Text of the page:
This post is going to address frequency.  I will write a short post early next week to address severity.

Frequency of claims is something that insurance companies keep a close eye on.  With regard to auto insurance, companies often have very specific measurements they follow, monitoring things like claims frequency and your driving record (speeding tickets & other violations).  Obviously, the higher the number of claims & violations, the more likely it will be that you will either A) be paying more for your coverage, or B) not be able to obtain insurance with a desirable company.  This happened to a person I was obtaining quotes for recently.  They had not ever had any major claims, and only had one violation.  However, in the past two years, they had filed four separate, small (under $1000 each) claims.  As a result, I had a very limited number of companies I could obtain quotes from, and they ended up paying a substantial amount for coverage.

Similarly, companies watch the frequency of claims on policies like home owners or business/commercial propertyFiling multiple claims is something that will often drive your premium up – in essence, the company views you as more at risk of having at least one claim in a given year.  This is one of the reason that the rates for coverage with a higher deductible are often substantially lower (as I briefly addressed in part one of this series) – if you have a higher deductible, it significantly reduces the frequency of claims.  Unfortunately, even if you had no control over the cause of loss (IE – a windstorm or lightning strike caused damage), if you file a number of claims, your premium will in all likelihood go up.

If you are in a claim situation, I would recommend that you pull together all the applicable information – date, circumstances, item(s) damaged, estimates for repair/replacement, etc – then contact your agent.  Your agent will review the data about the loss, your personal claims history, and the guidelines of your insurance company.  They will be able to offer you thoughts & suggestions, but as I said about, in most cases, you are going to have to make an educated decision about how you want to proceed.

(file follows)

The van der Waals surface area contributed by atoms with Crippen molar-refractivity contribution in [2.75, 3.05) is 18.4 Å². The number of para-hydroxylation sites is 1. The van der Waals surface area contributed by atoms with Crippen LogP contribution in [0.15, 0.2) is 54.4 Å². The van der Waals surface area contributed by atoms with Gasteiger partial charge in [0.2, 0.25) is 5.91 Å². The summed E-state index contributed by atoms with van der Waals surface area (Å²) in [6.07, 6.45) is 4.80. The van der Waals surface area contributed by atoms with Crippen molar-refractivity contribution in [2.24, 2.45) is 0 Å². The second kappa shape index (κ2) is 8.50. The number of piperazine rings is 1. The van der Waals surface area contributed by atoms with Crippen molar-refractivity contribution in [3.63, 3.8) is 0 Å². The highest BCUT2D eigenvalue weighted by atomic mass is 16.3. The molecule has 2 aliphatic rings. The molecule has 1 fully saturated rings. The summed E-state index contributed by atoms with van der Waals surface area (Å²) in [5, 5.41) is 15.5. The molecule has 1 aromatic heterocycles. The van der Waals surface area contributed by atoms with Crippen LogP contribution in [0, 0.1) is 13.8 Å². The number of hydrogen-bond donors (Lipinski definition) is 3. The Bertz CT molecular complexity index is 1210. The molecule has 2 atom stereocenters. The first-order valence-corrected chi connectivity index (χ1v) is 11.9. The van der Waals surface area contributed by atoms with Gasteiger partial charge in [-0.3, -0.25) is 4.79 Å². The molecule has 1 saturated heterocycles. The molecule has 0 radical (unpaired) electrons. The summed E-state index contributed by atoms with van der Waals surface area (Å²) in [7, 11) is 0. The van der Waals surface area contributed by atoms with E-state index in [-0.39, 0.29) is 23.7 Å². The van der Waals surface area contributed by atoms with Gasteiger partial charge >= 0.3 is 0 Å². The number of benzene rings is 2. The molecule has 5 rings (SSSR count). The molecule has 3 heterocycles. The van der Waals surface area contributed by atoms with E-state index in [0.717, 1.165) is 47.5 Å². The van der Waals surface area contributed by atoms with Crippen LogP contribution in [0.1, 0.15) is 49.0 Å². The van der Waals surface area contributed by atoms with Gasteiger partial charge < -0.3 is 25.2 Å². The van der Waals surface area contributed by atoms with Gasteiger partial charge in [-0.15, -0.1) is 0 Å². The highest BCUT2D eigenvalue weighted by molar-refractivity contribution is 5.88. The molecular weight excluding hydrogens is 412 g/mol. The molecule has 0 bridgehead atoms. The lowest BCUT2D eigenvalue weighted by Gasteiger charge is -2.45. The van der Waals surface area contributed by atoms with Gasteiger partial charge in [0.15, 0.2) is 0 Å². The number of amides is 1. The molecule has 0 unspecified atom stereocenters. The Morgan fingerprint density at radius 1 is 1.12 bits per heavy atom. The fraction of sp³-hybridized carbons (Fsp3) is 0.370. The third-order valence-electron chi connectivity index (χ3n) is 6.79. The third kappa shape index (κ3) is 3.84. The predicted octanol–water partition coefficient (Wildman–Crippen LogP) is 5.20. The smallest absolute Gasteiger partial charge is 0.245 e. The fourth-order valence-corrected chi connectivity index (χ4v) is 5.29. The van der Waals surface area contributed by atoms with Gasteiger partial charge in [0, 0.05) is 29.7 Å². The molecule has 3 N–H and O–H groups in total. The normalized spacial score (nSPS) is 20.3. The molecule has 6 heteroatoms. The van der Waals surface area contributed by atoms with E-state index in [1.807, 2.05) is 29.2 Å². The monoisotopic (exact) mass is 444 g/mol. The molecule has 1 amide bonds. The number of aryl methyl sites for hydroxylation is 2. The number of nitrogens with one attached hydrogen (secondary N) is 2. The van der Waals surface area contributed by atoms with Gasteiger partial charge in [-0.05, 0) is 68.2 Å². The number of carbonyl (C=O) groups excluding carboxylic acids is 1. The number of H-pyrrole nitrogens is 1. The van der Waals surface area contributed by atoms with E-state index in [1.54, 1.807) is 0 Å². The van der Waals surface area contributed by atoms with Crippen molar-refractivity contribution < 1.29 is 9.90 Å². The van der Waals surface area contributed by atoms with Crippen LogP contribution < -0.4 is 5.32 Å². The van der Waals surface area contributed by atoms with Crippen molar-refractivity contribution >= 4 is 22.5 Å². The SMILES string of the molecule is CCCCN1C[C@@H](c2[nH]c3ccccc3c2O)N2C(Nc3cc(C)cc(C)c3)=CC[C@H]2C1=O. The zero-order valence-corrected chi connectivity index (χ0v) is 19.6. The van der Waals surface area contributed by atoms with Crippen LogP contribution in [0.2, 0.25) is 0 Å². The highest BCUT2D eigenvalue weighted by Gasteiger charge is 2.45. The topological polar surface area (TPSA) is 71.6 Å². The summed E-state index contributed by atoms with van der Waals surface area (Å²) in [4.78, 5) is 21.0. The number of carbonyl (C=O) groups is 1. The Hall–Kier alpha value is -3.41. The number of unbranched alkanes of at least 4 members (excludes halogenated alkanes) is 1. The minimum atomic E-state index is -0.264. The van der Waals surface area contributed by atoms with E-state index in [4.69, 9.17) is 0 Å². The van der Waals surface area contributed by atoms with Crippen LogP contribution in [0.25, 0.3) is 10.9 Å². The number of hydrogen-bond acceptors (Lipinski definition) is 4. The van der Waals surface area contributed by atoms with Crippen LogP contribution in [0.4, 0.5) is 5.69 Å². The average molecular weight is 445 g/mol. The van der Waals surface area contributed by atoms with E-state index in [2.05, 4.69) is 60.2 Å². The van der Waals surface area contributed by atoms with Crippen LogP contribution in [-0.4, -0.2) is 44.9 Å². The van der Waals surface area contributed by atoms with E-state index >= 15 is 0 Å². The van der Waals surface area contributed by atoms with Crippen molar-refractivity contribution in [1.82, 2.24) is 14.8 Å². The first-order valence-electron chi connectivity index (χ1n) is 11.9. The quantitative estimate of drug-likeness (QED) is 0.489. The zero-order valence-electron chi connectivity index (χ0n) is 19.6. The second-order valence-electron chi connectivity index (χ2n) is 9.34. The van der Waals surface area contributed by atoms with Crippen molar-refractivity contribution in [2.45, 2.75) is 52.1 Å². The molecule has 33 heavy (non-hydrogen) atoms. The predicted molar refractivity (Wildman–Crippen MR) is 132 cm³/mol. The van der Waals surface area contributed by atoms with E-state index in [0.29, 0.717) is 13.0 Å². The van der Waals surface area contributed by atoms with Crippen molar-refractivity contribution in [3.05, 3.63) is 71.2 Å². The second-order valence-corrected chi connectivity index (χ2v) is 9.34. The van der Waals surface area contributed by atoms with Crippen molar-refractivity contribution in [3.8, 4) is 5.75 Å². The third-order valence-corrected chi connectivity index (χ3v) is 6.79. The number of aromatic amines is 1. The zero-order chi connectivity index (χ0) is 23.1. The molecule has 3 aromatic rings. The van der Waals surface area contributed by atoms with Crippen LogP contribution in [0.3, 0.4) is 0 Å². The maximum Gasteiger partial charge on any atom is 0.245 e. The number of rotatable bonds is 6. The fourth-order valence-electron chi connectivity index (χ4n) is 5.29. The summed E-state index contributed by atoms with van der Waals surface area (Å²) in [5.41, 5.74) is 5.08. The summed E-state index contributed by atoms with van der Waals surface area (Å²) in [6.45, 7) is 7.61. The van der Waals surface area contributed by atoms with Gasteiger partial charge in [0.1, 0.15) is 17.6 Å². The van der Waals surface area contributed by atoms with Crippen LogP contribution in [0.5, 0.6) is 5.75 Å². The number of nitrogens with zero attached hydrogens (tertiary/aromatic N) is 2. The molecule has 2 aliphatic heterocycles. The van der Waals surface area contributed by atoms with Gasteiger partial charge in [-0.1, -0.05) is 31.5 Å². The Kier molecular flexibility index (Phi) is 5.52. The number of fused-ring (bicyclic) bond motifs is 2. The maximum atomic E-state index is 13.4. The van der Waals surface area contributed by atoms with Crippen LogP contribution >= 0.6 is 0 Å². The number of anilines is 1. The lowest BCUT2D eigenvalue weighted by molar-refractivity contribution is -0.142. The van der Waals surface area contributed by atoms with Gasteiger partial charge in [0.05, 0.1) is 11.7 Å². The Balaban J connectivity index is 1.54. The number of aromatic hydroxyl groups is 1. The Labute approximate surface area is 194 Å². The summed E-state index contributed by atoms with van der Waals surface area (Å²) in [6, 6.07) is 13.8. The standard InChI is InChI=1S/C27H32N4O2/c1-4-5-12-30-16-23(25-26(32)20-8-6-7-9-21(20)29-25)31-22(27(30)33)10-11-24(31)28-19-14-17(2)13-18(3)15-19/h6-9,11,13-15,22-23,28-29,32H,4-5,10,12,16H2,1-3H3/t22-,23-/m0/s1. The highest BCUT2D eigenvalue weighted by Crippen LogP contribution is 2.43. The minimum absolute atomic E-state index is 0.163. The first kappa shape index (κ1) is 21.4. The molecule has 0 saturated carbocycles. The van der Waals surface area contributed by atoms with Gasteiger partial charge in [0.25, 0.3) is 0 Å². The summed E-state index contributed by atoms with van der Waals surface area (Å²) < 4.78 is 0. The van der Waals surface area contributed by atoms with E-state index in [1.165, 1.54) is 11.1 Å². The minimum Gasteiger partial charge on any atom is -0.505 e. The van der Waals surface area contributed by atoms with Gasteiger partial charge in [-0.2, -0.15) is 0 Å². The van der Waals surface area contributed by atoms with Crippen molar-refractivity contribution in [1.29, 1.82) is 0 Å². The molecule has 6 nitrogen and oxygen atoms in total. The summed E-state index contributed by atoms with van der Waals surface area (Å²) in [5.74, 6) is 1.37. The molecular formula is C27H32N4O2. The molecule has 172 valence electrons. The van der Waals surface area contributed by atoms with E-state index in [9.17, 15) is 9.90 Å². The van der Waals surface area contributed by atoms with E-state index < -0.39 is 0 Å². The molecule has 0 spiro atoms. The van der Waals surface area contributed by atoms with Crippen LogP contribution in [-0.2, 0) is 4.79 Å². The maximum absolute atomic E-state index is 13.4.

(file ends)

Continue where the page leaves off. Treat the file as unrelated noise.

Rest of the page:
That’s all for this week – we are going to review severity shortly!

Quick hit for those who just bought a car!   Leave a comment

car insurance

Want to sleep easy? Make sure your newly purchased vehicle is listed on your insurance policy!

Did you just buy a car recently – new or used?  Doesn’t matter.  You better call your insurance agent, just to make sure that your new vehicle is listed on your policy.  A lot of times, the dealership tells people that they will call your new vehicle information in – and most times they do.  But there are occasions that it doesn’t happen for whatever reason, and the vehicle doesn’t get added.  If you don’t call it in, people like my daddy won’t know to add it.

Make sure your vehicle is insured BEFORE the loss occurs!! Call your agent.